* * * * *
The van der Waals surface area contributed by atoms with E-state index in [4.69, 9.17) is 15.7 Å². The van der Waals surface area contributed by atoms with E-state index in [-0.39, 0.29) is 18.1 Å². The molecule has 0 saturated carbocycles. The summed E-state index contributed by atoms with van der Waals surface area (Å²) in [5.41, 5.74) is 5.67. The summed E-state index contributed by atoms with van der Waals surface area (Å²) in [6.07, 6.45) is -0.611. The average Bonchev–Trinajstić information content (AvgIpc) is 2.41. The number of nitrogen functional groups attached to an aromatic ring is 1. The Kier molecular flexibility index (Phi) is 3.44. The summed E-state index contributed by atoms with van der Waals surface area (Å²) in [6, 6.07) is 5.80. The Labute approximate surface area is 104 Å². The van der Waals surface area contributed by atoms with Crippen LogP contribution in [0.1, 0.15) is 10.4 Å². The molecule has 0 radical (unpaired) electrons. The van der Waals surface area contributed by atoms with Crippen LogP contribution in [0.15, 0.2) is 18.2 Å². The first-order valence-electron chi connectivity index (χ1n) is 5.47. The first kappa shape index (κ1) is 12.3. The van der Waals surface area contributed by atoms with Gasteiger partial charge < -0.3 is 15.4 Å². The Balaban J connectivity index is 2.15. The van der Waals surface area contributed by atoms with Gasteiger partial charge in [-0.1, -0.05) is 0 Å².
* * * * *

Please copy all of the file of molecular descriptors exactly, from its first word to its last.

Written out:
The van der Waals surface area contributed by atoms with E-state index in [4.69, 9.17) is 15.7 Å². The van der Waals surface area contributed by atoms with E-state index in [-0.39, 0.29) is 18.1 Å². The molecule has 0 saturated carbocycles. The summed E-state index contributed by atoms with van der Waals surface area (Å²) in [5.41, 5.74) is 5.67. The summed E-state index contributed by atoms with van der Waals surface area (Å²) in [6.07, 6.45) is -0.611. The average Bonchev–Trinajstić information content (AvgIpc) is 2.41. The number of nitrogen functional groups attached to an aromatic ring is 1. The Kier molecular flexibility index (Phi) is 3.44. The summed E-state index contributed by atoms with van der Waals surface area (Å²) in [6, 6.07) is 5.80. The Labute approximate surface area is 104 Å². The van der Waals surface area contributed by atoms with Crippen LogP contribution in [0.1, 0.15) is 10.4 Å². The molecule has 0 radical (unpaired) electrons. The van der Waals surface area contributed by atoms with Crippen LogP contribution in [0.15, 0.2) is 18.2 Å². The first-order valence-electron chi connectivity index (χ1n) is 5.47. The first kappa shape index (κ1) is 12.3. The van der Waals surface area contributed by atoms with Gasteiger partial charge < -0.3 is 15.4 Å². The Balaban J connectivity index is 2.15. The van der Waals surface area contributed by atoms with Gasteiger partial charge in [-0.1, -0.05) is 0 Å².